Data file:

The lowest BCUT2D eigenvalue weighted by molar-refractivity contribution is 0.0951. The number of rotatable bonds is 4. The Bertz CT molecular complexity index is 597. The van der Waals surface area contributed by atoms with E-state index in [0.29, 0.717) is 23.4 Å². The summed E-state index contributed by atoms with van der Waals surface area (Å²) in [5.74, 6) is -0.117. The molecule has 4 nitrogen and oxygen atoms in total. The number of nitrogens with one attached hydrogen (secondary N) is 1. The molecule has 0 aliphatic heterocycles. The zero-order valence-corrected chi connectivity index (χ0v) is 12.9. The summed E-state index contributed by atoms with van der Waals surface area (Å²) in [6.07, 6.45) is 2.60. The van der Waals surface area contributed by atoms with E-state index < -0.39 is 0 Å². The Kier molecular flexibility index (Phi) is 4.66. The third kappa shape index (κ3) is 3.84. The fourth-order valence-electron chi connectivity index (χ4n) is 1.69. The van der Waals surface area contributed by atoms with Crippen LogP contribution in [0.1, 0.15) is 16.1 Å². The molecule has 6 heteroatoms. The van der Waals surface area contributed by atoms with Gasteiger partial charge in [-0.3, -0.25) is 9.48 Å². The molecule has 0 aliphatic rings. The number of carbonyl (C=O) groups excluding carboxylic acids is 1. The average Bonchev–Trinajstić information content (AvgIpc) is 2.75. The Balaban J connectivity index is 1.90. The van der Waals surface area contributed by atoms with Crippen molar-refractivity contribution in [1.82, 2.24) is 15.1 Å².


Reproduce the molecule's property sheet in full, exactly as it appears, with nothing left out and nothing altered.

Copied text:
The lowest BCUT2D eigenvalue weighted by molar-refractivity contribution is 0.0951. The number of rotatable bonds is 4. The Bertz CT molecular complexity index is 597. The van der Waals surface area contributed by atoms with E-state index in [0.29, 0.717) is 23.4 Å². The summed E-state index contributed by atoms with van der Waals surface area (Å²) in [5.74, 6) is -0.117. The molecule has 4 nitrogen and oxygen atoms in total. The number of nitrogens with one attached hydrogen (secondary N) is 1. The molecule has 0 aliphatic heterocycles. The zero-order valence-corrected chi connectivity index (χ0v) is 12.9. The summed E-state index contributed by atoms with van der Waals surface area (Å²) in [6.07, 6.45) is 2.60. The van der Waals surface area contributed by atoms with E-state index < -0.39 is 0 Å². The Kier molecular flexibility index (Phi) is 4.66. The third kappa shape index (κ3) is 3.84. The fourth-order valence-electron chi connectivity index (χ4n) is 1.69. The van der Waals surface area contributed by atoms with Crippen LogP contribution in [0.1, 0.15) is 16.1 Å². The molecule has 6 heteroatoms. The van der Waals surface area contributed by atoms with Gasteiger partial charge in [-0.3, -0.25) is 9.48 Å². The molecule has 0 aliphatic rings. The number of carbonyl (C=O) groups excluding carboxylic acids is 1. The average Bonchev–Trinajstić information content (AvgIpc) is 2.75. The Balaban J connectivity index is 1.90. The van der Waals surface area contributed by atoms with Crippen molar-refractivity contribution in [1.82, 2.24) is 15.1 Å².